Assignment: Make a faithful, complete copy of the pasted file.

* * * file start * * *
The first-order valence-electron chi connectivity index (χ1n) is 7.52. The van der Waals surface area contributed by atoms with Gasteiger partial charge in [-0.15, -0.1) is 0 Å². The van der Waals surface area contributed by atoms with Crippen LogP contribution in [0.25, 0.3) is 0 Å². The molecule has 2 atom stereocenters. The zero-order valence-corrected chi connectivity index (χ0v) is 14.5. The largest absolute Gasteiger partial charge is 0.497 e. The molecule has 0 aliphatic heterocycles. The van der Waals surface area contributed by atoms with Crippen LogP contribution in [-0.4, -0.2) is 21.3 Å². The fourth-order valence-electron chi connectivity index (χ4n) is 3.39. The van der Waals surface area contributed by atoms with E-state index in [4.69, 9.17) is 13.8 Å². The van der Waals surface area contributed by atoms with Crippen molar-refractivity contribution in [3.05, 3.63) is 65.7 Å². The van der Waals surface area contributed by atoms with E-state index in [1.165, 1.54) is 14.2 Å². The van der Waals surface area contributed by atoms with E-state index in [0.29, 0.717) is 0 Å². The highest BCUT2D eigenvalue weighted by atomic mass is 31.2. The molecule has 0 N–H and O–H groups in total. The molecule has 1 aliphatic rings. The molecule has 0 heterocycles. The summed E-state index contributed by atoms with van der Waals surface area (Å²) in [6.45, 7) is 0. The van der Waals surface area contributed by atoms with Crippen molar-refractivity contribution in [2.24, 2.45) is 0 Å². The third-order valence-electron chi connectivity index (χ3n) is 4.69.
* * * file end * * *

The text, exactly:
The first-order valence-electron chi connectivity index (χ1n) is 7.52. The van der Waals surface area contributed by atoms with Gasteiger partial charge in [-0.15, -0.1) is 0 Å². The van der Waals surface area contributed by atoms with Crippen LogP contribution in [0.25, 0.3) is 0 Å². The molecule has 2 atom stereocenters. The zero-order valence-corrected chi connectivity index (χ0v) is 14.5. The largest absolute Gasteiger partial charge is 0.497 e. The molecule has 0 aliphatic heterocycles. The van der Waals surface area contributed by atoms with Crippen LogP contribution in [-0.4, -0.2) is 21.3 Å². The fourth-order valence-electron chi connectivity index (χ4n) is 3.39. The van der Waals surface area contributed by atoms with E-state index in [4.69, 9.17) is 13.8 Å². The van der Waals surface area contributed by atoms with Crippen molar-refractivity contribution in [3.05, 3.63) is 65.7 Å². The van der Waals surface area contributed by atoms with E-state index in [1.165, 1.54) is 14.2 Å². The van der Waals surface area contributed by atoms with E-state index in [0.29, 0.717) is 0 Å². The highest BCUT2D eigenvalue weighted by atomic mass is 31.2. The molecule has 0 N–H and O–H groups in total. The molecule has 1 aliphatic rings. The molecule has 0 heterocycles. The summed E-state index contributed by atoms with van der Waals surface area (Å²) in [6.45, 7) is 0. The van der Waals surface area contributed by atoms with Crippen molar-refractivity contribution in [2.24, 2.45) is 0 Å². The third-order valence-electron chi connectivity index (χ3n) is 4.69.